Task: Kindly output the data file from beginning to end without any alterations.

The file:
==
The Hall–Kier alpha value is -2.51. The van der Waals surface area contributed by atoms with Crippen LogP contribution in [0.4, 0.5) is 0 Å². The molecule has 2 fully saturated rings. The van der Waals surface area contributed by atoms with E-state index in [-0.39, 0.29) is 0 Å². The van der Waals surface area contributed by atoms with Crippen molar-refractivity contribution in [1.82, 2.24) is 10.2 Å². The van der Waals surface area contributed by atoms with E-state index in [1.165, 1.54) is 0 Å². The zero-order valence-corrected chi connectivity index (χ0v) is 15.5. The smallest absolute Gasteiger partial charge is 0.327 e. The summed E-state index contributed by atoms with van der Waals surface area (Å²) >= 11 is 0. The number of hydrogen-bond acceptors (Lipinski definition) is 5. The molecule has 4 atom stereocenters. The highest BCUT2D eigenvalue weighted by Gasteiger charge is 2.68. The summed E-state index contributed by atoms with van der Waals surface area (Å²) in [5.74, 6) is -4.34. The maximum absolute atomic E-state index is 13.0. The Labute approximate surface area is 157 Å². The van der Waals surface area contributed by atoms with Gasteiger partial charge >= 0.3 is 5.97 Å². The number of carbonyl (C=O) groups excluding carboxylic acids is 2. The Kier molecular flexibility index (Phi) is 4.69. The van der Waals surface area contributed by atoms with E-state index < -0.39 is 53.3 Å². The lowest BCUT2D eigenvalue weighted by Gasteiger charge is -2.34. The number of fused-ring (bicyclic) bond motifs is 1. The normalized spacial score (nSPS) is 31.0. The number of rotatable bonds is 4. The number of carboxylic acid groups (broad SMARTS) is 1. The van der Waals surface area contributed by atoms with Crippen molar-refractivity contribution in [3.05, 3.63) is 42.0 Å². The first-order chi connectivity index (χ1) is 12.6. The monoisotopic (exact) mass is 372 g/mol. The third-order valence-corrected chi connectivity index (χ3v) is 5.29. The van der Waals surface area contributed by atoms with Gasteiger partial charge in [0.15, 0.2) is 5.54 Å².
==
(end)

The Hall–Kier alpha value is -2.51. The van der Waals surface area contributed by atoms with Crippen LogP contribution in [0.4, 0.5) is 0 Å². The molecule has 2 fully saturated rings. The van der Waals surface area contributed by atoms with E-state index in [-0.39, 0.29) is 0 Å². The van der Waals surface area contributed by atoms with Crippen molar-refractivity contribution in [1.82, 2.24) is 10.2 Å². The van der Waals surface area contributed by atoms with E-state index in [1.165, 1.54) is 0 Å². The zero-order valence-corrected chi connectivity index (χ0v) is 15.5. The smallest absolute Gasteiger partial charge is 0.327 e. The summed E-state index contributed by atoms with van der Waals surface area (Å²) >= 11 is 0. The number of hydrogen-bond acceptors (Lipinski definition) is 5. The molecule has 4 atom stereocenters. The highest BCUT2D eigenvalue weighted by Gasteiger charge is 2.68. The summed E-state index contributed by atoms with van der Waals surface area (Å²) in [5.74, 6) is -4.34. The maximum absolute atomic E-state index is 13.0. The Labute approximate surface area is 157 Å². The van der Waals surface area contributed by atoms with Gasteiger partial charge >= 0.3 is 5.97 Å². The number of carbonyl (C=O) groups excluding carboxylic acids is 2. The Kier molecular flexibility index (Phi) is 4.69. The van der Waals surface area contributed by atoms with E-state index < -0.39 is 53.3 Å². The lowest BCUT2D eigenvalue weighted by Gasteiger charge is -2.34. The number of fused-ring (bicyclic) bond motifs is 1. The normalized spacial score (nSPS) is 31.0. The number of rotatable bonds is 4. The number of carboxylic acid groups (broad SMARTS) is 1. The van der Waals surface area contributed by atoms with Crippen molar-refractivity contribution in [3.05, 3.63) is 42.0 Å². The first-order chi connectivity index (χ1) is 12.6. The monoisotopic (exact) mass is 372 g/mol. The third-order valence-corrected chi connectivity index (χ3v) is 5.29. The van der Waals surface area contributed by atoms with Gasteiger partial charge in [0.15, 0.2) is 5.54 Å².